Large and diverse – The three hub levels set the tone for each of the ten levels that they host, and each of the three main themes is quite different from the last. There are also some subthemes, and as a result, the look of the levels is refreshingly varied. The structure within the hub levels feels a little bit like a light RPG, with a focus on chatting, questing and driving the (fairly limited) narrative forwards. Core levels focus on expanding Ginger’s abilities and challenging the player to use them in order to restore crystals and collect bits and bobs to help with various optional tasks. The additional or secret levels play very differently and are universally focussed on traditional platforming elements, including some that are fairly tough.

Variety is the spice of life – Although I will later criticise Ginger for lacking focus, it does cram a very large number of ideas in, most of which are fun even if they are underdeveloped. Aside from the level structure I’ve already described, players can undertake a range of quests from villagers within the hub levels and can collect materials to use for rebuilding the villages (including choosing what buildings to build.) Ginger can also gain access to a number of different outfits by rescuing friends, and each of them allows him a new ability. This works a bit like Metroid or Zelda, enabling Ginger to access new areas or collectibles through whatever benefit the outfit provides.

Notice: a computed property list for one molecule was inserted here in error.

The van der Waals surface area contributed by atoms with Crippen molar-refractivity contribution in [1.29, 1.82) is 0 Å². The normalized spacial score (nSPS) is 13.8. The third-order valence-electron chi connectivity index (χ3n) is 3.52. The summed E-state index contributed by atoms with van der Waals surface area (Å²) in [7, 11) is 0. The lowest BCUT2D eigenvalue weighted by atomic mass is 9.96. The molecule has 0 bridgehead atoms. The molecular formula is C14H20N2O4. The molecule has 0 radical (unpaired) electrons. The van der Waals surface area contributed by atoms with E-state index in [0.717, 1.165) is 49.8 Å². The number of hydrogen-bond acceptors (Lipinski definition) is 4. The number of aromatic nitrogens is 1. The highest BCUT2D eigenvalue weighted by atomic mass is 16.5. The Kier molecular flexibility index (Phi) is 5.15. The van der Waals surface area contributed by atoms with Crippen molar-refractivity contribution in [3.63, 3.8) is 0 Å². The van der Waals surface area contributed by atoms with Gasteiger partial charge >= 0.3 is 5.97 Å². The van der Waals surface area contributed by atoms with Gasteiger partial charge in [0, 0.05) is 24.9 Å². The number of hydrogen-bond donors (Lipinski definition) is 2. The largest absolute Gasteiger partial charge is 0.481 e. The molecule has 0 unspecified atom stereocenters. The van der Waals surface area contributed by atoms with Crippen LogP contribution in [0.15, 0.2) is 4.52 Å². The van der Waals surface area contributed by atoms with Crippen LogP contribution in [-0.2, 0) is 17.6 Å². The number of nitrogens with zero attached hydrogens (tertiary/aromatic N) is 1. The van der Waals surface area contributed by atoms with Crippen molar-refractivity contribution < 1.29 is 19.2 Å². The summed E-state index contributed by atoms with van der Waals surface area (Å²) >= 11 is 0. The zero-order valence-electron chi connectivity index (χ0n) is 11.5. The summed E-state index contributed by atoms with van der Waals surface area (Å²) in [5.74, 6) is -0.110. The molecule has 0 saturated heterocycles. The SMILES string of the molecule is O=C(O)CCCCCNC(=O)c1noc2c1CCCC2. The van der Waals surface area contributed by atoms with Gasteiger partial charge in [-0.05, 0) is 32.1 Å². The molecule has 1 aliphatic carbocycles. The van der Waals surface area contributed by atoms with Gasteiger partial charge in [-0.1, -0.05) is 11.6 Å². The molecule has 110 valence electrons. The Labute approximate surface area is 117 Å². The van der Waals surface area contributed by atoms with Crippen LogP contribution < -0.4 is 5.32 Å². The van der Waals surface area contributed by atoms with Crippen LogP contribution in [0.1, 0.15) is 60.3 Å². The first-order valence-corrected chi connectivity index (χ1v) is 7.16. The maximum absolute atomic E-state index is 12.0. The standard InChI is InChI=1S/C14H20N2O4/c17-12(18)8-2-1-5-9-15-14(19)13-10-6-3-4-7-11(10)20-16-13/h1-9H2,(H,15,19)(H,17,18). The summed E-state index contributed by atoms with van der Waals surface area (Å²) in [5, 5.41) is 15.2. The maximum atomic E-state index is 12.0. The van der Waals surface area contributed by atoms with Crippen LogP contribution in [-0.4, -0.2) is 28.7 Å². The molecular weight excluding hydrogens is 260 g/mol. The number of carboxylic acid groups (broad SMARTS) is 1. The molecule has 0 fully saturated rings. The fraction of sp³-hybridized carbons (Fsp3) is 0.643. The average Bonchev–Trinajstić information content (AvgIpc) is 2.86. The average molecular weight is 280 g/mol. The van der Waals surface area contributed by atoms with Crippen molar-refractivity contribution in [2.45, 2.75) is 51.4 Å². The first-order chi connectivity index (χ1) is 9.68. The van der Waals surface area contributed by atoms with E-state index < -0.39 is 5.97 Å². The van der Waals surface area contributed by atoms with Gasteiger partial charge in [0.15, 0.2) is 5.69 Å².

Here’s what I didn’t like

Terrible Combat – Without doubt, Ginger has the worst combat I’ve experienced in any game for a very long time. Ginger himself has standing regular and special attacks, a jumping attack and a special dash. The only reliable method of dispatching foes is through the jumping attack, and that’s only because it creates a visible shockwave. There is no aural or tactile feedback, nor is there any controller vibration, so being certain that you have landed a hit is always an issue, and Ginger’s range when using either standing attack is minimal, with really poor animation – it’s almost impossible to use either of these attacks and not get hit by the enemy you want to kill in the process. The dash attack is hopelessly hard to aim, making it equally useless, and when you add all these things together, combat is simply not fun in Ginger. In fact, it detracts from the experience quite heavily.